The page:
“They just make my day go by so fast. I love being with them. I thought it would be the perfect job for me,” he says. “I like that they’re still learning about who they are as an individual – but then they’re also at that point where they want to move on to abstract thinking and thinking for themselves.”
* * *
NIU Athletic Training students
Not everyone who visited Houston in January is necessarily bound for the classroom: Ariel Russell is an Athletic Training major.
But with “Educate” in the program name, and the Houston Independent School District as the destination, classrooms served as the learning ground.
Russell was assigned to a high school, where she observed an athletic trainer who spends two class periods each day rehabilitating student-athletes.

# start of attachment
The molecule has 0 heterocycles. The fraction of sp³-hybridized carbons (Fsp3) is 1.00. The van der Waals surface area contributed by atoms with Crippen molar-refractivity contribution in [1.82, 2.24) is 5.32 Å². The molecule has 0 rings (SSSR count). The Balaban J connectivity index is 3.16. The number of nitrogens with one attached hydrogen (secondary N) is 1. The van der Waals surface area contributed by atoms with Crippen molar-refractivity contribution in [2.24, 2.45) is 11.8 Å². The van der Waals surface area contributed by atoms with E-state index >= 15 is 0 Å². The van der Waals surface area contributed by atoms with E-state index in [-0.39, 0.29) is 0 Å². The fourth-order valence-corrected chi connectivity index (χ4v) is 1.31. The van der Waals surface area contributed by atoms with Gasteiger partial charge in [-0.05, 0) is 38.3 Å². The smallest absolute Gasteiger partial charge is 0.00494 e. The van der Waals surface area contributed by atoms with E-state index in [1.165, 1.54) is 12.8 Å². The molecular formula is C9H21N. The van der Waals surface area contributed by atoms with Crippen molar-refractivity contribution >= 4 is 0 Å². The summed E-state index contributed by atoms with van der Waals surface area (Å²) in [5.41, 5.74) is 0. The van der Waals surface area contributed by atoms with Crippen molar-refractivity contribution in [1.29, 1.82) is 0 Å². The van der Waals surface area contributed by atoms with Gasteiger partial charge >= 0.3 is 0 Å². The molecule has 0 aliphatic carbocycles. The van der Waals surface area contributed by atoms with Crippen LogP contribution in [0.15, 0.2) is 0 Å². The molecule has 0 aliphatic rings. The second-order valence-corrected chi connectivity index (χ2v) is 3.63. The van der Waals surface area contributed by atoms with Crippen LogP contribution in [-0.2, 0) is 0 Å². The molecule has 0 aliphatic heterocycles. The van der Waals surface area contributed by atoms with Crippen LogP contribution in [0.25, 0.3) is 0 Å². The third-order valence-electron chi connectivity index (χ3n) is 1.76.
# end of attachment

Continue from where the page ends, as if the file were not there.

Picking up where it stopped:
“During the rest of the day, I helped teach in her sports medicine classes, so it was a little bit different for me,” Russell says. “Instead of attending practices and games, I was actually in the classroom, helping teach coursework which I had previously learned here at NIU.”
She is grateful for the opportunity to see a different part of the country and observe how another state’s rules and regulations impact how her profession is practiced. She also enjoyed making connections with other athletic trainers while gaining exposure to working in a high school.
“Having a clinical experience in a high school setting is really important,” says Russell, who plans to work in a clinical or a school, and is considering pursuit of a master’s degree. “I was able to work one-on-one with a student athlete with ACL rehab.”
* * *
Asking Jennifer Johnson what she observed in Houston yields many memories.
Children who become attached to their NIU students and don’t want them to leave.
Tears on the last day, not just from children but from college students and cooperating teachers.